clinton3_0524.JPGAssociated Press

Former president Bill Clinton speaks at a recent news conference in New York. He will make his second visit to Galesburg on June 2.

Clinton's visit to Knox College to be brief

Large crowd expected for June 2 commencement

Thursday, May 24, 2007

GALESBURG - Almost 12 1/2 years after visiting Galesburg while in office, former President Bill Clinton will return June 2 to deliver this year's commencement address at Knox College.

Clinton, who is expected to speak at about 10:30 a.m. on the south lawn of Old Main, also will receive one of three honorary degrees to be presented this year. Those in attendance for the address will not be allowed to move around the south lawn area during the ceremony.

Commencement will begin at 10 a.m. with the processional, followed by a welcome, a selection by the Knox College choir and the presentation of honorary degrees to Douglas Wilson, Janet McKinley and Clinton.

Following Clinton's address, the faculty award will be presented, there will be remarks by a representative of the senior class, bachelor's degrees will be awarded, Knox College President Roger Taylor will deliver a speech and the Knox Hymn will be sung. The ceremony, expected to last until about noon, will conclude with closing remarks and the recessional.

Karrie Heartlein, Knox College's director of public relations, said Clinton has an out-of-state engagement to attend after his stop in Galesburg.

"Our indications are he is going to be here only for a very short time," Heartlein said, "only for the commencement ceremony."

Clinton was in Galesburg Jan. 10, 1995, shortly after a disastrous mid-term election for Democrats that resulted in Congressman Newt Gingrich's Contract with America. During a stop at Carl Sandburg College, Clinton unveiled his Middle Class Bill of Rights, thought by some to be the beginning of his successful effort to turn aside the Republican tide and eventually win a second term in 1998.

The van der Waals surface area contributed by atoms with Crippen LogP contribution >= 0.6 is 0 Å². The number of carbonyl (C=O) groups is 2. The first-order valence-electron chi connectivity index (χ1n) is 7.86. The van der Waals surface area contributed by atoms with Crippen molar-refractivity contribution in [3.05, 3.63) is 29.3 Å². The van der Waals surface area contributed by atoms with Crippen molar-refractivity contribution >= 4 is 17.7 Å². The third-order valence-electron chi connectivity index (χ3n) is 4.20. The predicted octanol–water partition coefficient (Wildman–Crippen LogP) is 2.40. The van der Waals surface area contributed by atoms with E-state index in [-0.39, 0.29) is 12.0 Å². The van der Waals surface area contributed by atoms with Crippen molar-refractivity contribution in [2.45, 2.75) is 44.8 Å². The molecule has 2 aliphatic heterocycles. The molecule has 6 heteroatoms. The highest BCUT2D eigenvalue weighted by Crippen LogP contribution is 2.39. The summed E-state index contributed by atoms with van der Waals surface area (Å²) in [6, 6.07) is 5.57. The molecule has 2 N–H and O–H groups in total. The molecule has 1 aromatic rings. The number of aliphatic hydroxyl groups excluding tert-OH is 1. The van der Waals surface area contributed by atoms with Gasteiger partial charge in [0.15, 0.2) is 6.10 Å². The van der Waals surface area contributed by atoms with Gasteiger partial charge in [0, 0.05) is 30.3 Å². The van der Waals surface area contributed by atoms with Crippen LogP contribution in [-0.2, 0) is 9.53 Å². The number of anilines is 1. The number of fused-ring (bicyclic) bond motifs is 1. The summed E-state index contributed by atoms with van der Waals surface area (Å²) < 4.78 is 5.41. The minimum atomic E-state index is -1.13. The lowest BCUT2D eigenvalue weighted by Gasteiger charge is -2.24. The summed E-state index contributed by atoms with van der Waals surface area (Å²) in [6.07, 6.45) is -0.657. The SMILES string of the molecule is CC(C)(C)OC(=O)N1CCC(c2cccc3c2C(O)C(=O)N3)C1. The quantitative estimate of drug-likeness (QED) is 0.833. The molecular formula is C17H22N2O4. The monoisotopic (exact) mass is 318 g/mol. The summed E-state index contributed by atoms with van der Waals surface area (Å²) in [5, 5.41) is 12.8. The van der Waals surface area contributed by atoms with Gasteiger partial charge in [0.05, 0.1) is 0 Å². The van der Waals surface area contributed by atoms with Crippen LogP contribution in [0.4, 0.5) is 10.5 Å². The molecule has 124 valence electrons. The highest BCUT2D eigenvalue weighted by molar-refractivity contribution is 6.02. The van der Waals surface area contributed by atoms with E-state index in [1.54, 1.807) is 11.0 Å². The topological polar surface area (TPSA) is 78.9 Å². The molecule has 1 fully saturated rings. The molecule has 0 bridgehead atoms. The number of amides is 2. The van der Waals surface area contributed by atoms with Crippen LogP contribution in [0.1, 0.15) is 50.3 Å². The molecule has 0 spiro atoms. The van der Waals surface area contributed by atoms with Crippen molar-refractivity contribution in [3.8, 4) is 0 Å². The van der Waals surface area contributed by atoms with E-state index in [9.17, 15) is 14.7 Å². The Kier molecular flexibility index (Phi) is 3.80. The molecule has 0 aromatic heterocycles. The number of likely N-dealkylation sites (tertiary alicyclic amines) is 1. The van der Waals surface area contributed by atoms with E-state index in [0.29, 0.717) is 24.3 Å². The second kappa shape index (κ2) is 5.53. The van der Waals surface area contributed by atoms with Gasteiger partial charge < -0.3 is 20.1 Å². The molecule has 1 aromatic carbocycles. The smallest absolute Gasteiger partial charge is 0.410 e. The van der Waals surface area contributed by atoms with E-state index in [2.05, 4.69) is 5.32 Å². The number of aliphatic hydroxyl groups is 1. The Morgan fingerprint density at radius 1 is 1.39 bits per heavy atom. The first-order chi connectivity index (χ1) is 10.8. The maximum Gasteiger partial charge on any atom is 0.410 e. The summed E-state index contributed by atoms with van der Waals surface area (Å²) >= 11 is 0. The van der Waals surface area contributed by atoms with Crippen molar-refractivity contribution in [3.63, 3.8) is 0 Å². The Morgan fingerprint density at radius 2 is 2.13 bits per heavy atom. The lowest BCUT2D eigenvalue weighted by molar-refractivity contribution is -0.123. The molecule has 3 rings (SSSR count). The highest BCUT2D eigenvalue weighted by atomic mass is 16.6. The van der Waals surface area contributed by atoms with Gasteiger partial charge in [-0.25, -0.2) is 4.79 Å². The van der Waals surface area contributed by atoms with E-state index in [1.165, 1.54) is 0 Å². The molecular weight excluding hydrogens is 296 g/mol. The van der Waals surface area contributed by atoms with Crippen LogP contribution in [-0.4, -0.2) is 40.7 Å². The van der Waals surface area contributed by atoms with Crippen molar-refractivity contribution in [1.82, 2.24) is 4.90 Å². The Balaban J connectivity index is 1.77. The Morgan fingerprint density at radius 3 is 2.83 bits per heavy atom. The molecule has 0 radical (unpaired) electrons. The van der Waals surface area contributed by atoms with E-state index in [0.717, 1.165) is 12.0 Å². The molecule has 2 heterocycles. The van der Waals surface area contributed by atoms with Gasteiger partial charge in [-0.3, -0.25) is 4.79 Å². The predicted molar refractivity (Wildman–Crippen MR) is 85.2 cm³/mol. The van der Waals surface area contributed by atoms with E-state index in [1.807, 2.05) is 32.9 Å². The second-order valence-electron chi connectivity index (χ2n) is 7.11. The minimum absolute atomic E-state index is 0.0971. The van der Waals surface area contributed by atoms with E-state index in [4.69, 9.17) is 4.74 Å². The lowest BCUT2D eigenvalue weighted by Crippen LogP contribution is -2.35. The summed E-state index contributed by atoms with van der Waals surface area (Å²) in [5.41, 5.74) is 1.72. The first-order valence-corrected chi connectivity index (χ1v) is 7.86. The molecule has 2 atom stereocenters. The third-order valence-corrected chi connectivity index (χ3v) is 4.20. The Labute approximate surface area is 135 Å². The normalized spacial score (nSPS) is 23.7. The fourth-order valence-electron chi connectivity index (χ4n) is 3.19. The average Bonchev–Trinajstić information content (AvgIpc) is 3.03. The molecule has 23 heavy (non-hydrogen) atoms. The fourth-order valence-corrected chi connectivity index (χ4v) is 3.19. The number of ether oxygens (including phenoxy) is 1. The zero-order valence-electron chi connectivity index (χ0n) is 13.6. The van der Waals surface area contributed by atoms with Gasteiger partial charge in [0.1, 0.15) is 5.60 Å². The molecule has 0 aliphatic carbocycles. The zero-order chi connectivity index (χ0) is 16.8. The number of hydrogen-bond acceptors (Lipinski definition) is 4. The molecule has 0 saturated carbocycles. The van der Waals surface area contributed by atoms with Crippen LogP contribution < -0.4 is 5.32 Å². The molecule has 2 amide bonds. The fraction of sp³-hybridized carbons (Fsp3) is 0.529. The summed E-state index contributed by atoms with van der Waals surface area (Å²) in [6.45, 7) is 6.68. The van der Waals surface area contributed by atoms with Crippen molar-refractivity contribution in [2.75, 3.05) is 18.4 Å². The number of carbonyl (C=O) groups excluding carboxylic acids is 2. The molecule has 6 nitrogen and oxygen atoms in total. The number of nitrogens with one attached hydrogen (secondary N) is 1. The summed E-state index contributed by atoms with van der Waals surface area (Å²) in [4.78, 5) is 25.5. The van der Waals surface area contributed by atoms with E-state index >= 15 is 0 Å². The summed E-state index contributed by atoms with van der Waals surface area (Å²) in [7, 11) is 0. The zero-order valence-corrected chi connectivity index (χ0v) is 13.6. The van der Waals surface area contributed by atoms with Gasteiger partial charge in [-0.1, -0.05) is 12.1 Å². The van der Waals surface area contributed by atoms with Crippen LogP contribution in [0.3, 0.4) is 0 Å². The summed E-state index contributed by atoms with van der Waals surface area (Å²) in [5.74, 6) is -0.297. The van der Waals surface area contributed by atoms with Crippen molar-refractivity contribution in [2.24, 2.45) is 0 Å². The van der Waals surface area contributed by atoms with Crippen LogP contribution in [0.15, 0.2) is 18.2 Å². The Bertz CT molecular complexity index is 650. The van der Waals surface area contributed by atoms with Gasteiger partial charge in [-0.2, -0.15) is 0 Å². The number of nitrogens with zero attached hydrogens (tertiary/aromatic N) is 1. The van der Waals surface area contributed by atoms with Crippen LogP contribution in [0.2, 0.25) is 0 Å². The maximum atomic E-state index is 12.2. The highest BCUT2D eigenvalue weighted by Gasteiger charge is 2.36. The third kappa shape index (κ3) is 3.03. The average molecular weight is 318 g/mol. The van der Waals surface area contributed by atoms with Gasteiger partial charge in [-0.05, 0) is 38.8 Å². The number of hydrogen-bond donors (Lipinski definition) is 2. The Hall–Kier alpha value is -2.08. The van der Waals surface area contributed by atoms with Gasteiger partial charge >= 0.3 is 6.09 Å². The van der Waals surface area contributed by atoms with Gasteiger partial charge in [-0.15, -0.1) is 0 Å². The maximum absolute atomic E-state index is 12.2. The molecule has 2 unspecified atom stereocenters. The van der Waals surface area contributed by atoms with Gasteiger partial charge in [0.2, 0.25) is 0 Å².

This marks the third year in a row Knox has managed to land a high-profile commencement speaker. In 2005, Sen. Barack Obama, himself now a candidate for the presidency, delivered the commencement address, while last year Comedy Central's political satirist Stephen Colbert was the man of the hour.

Heartlein said the crowds have steadily increased. The college has estimates of attendance for 2005 and 2006, because tickets were not needed.

"It has averaged in the past around 4,000," Heartlein said of commencement attendance. "Of course, last year we might have gotten close to 4,500, but that is kind of a guess."

Heartlein said about 4,500 tickets were issued to students, family, faculty, staff and trustees this year. Everyone with tickets will have a chair.

"But after that it's all guesswork," she said of the possible crowd size.

"We actually had to increase the size of the platform," she said. "A good number of our faculty (typically) leave just shortly after their grades are turned in for summer trips, for research, many go to conferences; their summers are packed."

Many of those faculty members and trustees will attend this year's commencement.

"It's going to be a wonderful program for our graduates, an incredible memory for them," Heartlein said. "This is not political. We have someone who is an amazing speaker, has done some amazing humanitarian acts. That's the person our students want to hear."

Diane Bruening, executive director of the Galesburg Convention and Visitors Bureau, agreed it will be a busy day.

"We know for a fact that all the hotel rooms have been sold out since February," Bruening said. "The moment word got out that Bill Clinton was coming, they sold out. We're sending people to the Quad Cities, Peoria and Monmouth."

Heartlein agreed.

"I don't think there are any accommodations within 30 miles of Galesburg," she said. "We have been referring people to the Quad Cities and Peoria for some time now."

If You Go

Knox College Commencement 2007

Q. Are tickets needed for ceremony?

A. Limited reserve seating is available by ticket only. All graduating seniors, faculty and staff, and guests must have tickets. Alumni and members of the general public without tickets are welcome to attend commencement. However, they are encouraged to bring their own seating, such as lawn chairs or blankets.

Q. Where will the ceremony be held in case of rain?

A. Ceremony will be held on the south lawn of Old Main, rain or shine. Commencement will be moved to T. Fleming Fieldhouse only in the case of lightning or threat of lightning.

- Honorary degrees: Former U.S. President Bill Clinton; Janet McKinley, chairwoman of Oxfam America; and Lincoln scholar Douglas Wilson.


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